e. Notice and publication. A copy of each document, including a translation in the native language of the ICCs/IPs concerned shall be posted in a prominent place therein for at least 15 days. A copy of the document shall also be posted at the local, provincial and regional offices of the NCIP, and shall be published in a newspaper of general circulation once a week for 2 consecutive weeks to allow other claimants to file opposition thereto within 15 days from date of such publication. In areas where no such newspaper exists, broadcasting in a radio station will be a valid substitute. Mere posting shall be deemed sufficient if both newspaper and radio station are not available.

f. Endorsement to NCIP. Within 15 days from publication, and of the inspection process, the Ancestral Domains Office shall prepare a report to the NCIP endorsing a favorable action upon a claim that is deemed to have sufficient proof. However, if the proof is deemed insufficient, the Ancestral Domains Office shall require the submission of additional evidence. The Ancestral Domains Office shall reject any claim that is deemed patently false or fraudulent after inspection and verification.

g. Issuance of Certificate of Ancestral Domain Title (CADT). ICCs/IPs whose ancestral domains have been officially delineated and determined by the NCIP shall be issued a CADT in the name of the community concerned, containing a list of all those identified in the census.

h. Registration of CADTs. The NCIP shall register issued certificates of ancestral domain titles and certificates of ancestral lands titles before the Register of Deeds in the place where the property is situated.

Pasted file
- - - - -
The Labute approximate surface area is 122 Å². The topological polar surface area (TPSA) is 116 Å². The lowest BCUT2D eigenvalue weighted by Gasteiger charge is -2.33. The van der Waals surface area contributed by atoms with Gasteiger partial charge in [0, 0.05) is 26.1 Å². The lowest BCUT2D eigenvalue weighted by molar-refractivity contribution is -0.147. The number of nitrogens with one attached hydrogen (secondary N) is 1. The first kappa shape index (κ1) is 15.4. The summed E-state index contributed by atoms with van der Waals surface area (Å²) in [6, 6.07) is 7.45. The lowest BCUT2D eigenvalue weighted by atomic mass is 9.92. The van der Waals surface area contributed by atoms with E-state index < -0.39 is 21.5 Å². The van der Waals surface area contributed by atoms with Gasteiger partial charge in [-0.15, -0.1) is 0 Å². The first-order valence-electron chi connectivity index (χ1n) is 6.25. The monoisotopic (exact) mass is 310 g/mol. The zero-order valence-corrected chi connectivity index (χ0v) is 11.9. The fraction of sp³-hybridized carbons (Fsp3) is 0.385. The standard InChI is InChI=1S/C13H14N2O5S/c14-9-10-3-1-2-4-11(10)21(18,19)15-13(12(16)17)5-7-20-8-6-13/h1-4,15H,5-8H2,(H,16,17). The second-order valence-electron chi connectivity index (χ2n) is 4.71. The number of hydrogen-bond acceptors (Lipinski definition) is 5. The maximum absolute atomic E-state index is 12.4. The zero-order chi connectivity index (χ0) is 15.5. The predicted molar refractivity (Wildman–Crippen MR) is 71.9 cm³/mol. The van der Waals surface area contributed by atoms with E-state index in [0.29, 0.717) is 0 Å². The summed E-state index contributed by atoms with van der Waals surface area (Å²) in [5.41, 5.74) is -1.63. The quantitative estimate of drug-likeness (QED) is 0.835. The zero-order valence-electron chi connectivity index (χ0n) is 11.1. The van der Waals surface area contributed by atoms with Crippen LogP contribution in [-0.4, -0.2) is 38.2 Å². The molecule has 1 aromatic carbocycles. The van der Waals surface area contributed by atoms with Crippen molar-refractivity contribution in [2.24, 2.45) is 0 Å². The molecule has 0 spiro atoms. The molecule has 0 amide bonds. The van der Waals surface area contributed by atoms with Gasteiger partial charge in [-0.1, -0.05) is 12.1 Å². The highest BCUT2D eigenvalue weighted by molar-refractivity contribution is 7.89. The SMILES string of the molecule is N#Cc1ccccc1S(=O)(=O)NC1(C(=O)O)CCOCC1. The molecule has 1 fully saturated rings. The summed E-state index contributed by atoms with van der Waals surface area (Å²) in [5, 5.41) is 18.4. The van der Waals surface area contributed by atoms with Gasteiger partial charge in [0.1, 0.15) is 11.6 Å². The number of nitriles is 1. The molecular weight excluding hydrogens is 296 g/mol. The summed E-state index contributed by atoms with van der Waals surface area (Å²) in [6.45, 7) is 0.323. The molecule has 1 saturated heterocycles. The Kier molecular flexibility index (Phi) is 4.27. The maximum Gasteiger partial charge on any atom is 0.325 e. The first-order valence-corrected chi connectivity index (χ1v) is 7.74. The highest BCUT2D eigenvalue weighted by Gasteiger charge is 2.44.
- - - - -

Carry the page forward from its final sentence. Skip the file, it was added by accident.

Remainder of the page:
What are not covered by this process? The delineanation process shall not apply to ancestral domains/lands already delineated according to DENR Administrative Order No. 2, series of 1993, nor to ancestral lands and domains delineated under any other community/ancestral domain program prior to the enactment of R.A. 8371. ICCs/IPs whose ancestral lands/ domains were officially delineated prior to the enactment of the law shall have the right to apply for the issuance of a Certificate of Ancestral Domain Title (CADT) over the area without going through the process.

3 Responses to “Primer on Ancestral Lands and Ancestral Domains”


  1. 1 Herbert Aug 24th, 2008 at 1:54 pm

    Good day Attorney,
    I’m a first year student of Environmental Science and I have a question regarding IPRA. If the IPs are given ownership of the ancestral domain, does that mean they have the prerogative to sell the land to private entities who could offer them a huge amount of money?

  2. 2 nerveending Sep 18th, 2008 at 10:31 am

    Although I humbly defer to the opinion of my more seasoned colleague here, AFAIK once a parcel of land has been declared as ancestral domain or has been issued a CADT/CADC, then the said parcel of land is beyond the commerce of man. In other words, the IPs cannot just sell the land.

  3. 3 lady-jmenson Apr 25th, 2013 at 10:22 pm

    good day attorney, i belong to IP’s.my father sold our land 21 years ago..that individual who bought told us that he has already provided a tittle for that land and at the same time he used one IP as the beneficiary.is it posible for us to claim it back?